Latterly, Martin Dale had noticed he had become somewhat moody and abstracted. There was something on his mind, so the knowing ones said; in which they were not far wrong, for he had seen Richard Steel, alias Carr, and his wife, and as yet could not see his way clear to bring child and parent together without raising the scandal and gossip he was so anxious to avoid.

"But it must be done, sir," Carr insisted—"it must be done without delay! Consider how long I have waited—consider how long I have watched her, without daring to proclaim the fact that I am her father! Why this cruel delay?"

Mr. Vivid shook his head, utterly at a loss for reply. It was a curiously-involved problem. Opposite to him sat Carr, his stern features quivering with anxiety; by his side, Gertrude Carr, equally anxious, but more patient, as women usually are.

A little care and attention, the assuming of a more becoming garb, has changed her appearance wonderfully. Though displaying the unmistakable signs of a hard and bitter struggle, there yet remained a softness of manner and an innate refinement of feature such as no hardship could eradicate.

Her dark eyes followed every movement of the man by her side, and whose earnestness from time to time moved her strangely.

"It is a long time," she said, slowly—"a long, long time."

Mr. Vivid nodded again. Beneath the surface the situation was sensational enough, as many fierce dramas are played unseen by the careless spectator.

They were in the Ocle Street dining-room, looking out upon the level orchard, with its heaps of shining fruit, and beyond, half in the dewy shadows, there walked two figures, those of Ethel and Cyril Dangerfield, talking earnestly.

It was characteristic of Carr that he watched the couple with deep-knitted brows; it was characteristic of his wife that she regarded them with a patient, hopeful smile.

"We must not be precipitate," Vivid observed, diplomatically. "Besides, in the first place, I understand you desire to bring Thornycroft to account."

"Yes," Carr replied; "I do."

"Very good. Then we have to elucidate the plot by which he obtained possession of your money. Now, will you kindly go over all the facts so that I may perfectly understand the position."

By way of reply Carr drew from his pocket a metal case, and taking therefrom a mass of papers, laid them on the table.

"I had better explain that I sent my wife money for four years, made up of the following sums:—£72, £185, £445, £915, £100, £290, and in June, 1875, £4,500. In December of that year I forwarded £11,000, and that is all."

"So much!" Vivid cried. "Where on earth did it come from?"

"I was fortunate—very fortunate, out there!" Carr replied, jerking his thumb over his left shoulder. "Never mind for the present how or where—what mostly concerns us now is how I was robbed of my earnings. Wife, will you kindly continue?"'

"Of those sums," Mrs. Carr explained, "I received less than six hundred pounds. My husband's original letters I have, most of them carefully altered to fit the amount paid me by Mr. Thornycroft. Now, sir, I will ask you to follow me carefully. Take that paper, and note the date upon which the four thousand five hundred pounds was sent. The day it arrived here, forwarded to Thornycroft, I was informed that my husband had been killed—a printed cutting from an American paper proved the fact. There, sir, is the cutting. What do you make of it?"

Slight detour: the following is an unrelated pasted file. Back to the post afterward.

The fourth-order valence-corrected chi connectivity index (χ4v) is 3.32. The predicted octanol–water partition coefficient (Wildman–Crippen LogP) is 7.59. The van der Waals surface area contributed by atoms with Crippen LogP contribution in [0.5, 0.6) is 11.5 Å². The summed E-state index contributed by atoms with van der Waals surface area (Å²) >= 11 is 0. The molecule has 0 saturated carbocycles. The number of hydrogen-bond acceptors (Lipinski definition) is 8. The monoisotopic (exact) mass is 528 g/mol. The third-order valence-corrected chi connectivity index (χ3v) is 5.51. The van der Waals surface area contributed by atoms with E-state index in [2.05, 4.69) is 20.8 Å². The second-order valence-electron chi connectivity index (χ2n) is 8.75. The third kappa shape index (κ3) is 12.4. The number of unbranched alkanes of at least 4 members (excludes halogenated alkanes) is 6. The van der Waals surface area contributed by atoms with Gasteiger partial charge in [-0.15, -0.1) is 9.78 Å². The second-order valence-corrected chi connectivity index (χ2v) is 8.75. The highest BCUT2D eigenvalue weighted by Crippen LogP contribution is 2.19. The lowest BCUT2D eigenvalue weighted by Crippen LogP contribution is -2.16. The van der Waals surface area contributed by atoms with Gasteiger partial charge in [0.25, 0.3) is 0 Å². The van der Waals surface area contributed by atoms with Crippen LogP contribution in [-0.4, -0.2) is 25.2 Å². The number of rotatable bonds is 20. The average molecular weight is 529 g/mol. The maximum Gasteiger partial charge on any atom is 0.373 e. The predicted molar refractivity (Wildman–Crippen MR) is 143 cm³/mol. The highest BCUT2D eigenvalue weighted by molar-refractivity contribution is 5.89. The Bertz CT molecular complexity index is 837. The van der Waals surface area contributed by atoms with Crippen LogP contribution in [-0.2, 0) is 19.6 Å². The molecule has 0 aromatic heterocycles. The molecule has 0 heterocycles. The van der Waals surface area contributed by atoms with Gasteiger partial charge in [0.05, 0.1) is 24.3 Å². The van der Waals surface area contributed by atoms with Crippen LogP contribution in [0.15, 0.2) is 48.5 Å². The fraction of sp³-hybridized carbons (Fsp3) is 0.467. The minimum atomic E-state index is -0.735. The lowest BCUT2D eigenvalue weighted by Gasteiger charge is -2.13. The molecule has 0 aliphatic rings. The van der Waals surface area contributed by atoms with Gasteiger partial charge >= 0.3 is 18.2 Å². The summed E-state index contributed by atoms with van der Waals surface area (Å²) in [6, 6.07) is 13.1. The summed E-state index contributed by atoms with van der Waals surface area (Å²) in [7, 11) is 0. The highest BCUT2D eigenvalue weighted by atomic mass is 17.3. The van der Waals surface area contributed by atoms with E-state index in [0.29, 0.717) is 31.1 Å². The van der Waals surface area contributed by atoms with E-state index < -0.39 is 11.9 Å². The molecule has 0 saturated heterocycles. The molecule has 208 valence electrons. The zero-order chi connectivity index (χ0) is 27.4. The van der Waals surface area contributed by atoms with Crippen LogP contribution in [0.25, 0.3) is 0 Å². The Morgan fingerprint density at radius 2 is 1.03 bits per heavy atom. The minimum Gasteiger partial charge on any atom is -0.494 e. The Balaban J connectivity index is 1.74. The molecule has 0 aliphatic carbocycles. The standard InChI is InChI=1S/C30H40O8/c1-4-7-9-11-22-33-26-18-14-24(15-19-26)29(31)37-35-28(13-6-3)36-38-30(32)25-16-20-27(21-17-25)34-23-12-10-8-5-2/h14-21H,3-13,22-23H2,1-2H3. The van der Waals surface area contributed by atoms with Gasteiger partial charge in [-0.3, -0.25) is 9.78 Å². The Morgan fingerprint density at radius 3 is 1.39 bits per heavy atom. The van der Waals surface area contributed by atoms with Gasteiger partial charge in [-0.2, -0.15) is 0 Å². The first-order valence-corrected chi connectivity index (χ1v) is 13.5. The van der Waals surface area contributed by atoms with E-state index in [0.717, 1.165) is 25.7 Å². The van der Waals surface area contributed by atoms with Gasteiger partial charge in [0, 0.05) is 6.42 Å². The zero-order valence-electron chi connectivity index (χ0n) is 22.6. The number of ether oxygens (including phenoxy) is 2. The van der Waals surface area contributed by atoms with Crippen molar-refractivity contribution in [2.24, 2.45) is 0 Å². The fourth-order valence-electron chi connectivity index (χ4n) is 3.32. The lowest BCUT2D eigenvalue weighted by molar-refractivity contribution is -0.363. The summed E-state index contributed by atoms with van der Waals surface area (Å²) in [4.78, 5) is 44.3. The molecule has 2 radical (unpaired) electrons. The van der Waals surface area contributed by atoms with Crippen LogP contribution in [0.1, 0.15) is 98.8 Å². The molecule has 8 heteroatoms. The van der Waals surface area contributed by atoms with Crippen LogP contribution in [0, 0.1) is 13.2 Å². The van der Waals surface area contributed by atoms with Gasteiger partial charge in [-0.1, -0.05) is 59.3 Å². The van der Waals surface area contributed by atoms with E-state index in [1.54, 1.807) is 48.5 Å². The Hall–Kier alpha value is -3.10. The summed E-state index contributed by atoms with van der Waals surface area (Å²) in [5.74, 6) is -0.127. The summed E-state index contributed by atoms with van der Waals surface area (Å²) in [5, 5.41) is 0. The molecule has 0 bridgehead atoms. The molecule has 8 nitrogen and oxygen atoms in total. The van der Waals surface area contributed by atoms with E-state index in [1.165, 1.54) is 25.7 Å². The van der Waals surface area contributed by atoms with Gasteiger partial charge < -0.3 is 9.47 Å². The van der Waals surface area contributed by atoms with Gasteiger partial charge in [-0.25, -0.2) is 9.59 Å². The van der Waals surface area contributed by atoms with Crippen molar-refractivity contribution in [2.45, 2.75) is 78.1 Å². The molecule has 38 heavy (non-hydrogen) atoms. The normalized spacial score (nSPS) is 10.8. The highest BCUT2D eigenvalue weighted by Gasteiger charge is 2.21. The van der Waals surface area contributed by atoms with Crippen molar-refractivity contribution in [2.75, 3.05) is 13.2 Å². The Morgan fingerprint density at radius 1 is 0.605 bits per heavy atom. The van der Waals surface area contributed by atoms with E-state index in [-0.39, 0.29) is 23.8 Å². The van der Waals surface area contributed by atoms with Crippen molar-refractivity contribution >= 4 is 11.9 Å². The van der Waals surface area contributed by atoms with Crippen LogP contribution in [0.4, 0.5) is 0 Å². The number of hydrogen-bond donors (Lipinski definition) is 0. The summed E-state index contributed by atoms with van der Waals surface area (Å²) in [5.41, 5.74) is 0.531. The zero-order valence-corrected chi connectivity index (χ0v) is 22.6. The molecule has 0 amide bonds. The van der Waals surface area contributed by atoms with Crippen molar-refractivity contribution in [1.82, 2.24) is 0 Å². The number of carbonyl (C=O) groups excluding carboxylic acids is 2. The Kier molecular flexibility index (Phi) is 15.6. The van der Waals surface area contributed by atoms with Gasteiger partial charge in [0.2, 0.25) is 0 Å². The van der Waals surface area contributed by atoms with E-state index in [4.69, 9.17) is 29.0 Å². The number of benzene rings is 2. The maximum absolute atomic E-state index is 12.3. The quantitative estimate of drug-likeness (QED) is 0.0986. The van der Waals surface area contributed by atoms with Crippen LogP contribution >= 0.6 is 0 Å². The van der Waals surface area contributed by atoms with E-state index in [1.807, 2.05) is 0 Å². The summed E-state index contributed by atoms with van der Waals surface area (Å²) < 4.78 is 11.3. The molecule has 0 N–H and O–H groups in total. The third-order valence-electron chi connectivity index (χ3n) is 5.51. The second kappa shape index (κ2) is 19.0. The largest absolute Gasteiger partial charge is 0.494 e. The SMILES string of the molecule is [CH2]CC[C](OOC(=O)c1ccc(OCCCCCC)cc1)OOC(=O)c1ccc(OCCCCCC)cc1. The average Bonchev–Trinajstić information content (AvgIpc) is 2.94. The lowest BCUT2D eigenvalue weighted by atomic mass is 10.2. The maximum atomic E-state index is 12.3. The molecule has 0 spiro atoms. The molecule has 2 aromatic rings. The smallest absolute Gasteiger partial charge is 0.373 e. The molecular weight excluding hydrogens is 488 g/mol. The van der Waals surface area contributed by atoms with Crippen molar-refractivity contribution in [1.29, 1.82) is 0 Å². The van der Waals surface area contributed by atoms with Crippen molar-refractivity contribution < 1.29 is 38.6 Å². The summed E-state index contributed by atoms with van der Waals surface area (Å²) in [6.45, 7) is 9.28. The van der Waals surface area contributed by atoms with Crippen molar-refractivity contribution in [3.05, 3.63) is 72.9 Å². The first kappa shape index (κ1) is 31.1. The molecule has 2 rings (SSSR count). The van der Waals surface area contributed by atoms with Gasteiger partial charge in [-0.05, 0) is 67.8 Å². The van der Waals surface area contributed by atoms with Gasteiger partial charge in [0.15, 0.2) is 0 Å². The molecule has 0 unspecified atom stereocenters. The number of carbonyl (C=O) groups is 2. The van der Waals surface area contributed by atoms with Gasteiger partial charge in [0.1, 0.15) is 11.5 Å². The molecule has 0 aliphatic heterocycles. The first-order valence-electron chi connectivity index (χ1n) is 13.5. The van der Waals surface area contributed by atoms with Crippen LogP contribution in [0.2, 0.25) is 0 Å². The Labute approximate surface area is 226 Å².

Mr. Vivid shook his head again as he examined the printed slip with great attention.

It certainly looked plausible enough; it would have been sufficient to convince him under ordinary circumstances. Then a sudden thought illuminated the darkness.

"I think I have it," he said, at length. "Thornycroft appropriated the whole of this sum, and having the run of the Chronicle office, with his peculiar technical skill, set up that paragraph himself, as an extra evidence of your husband's death."

Carr responded with grim satisfaction. Taking the paper in his hands, he held it up to the light so that his companions might see the water mark, "Egham Mills, North Shore, Surrey."

"Now it is my turn to speak again," he said. "You know that after Gertrude here received that, she lost the little money remaining, and, after sending our daughter to her relations, returned to her old vocation. Then, to a certain extent, Thornycroft was free. Remember, he had told me that my antagonist was dead, and that there was a warrant out for my arrest. Well, he was free, he had my money, he had separated my dear wife and myself, but this was not enough. I had trusted him thoroughly; he was a wily, specious scoundrel."

The speaker paused a moment, his face dark and scowling, till he glanced out into the orchard, and as his eyes fell upon the young couple there the black look gradually faded.

"This was not enough for Thornycroft. He wanted more, and he had it to the tune of eleven thousand pounds. I heard nothing from him or my wife for a year after that; and then, when I contemplated a visit to England, I got this. Read that, sir, and say if you do not think that Roland Thornycroft is not the greatest rascal unhanged."

Taking from the tin case another closely-folded paper, the speaker opened it, and laid the sheet upon the table.

It was a copy of the Westbury Chronicle, dated 17th July, 1867, and on the fourth page, marked with blue pencil, was a paragraph, headed "A Local Romance."

Mr. Vivid donned his gold-rimmed spectacles, and read the matter carefully from beginning to end. Briefly, it ran as follows:—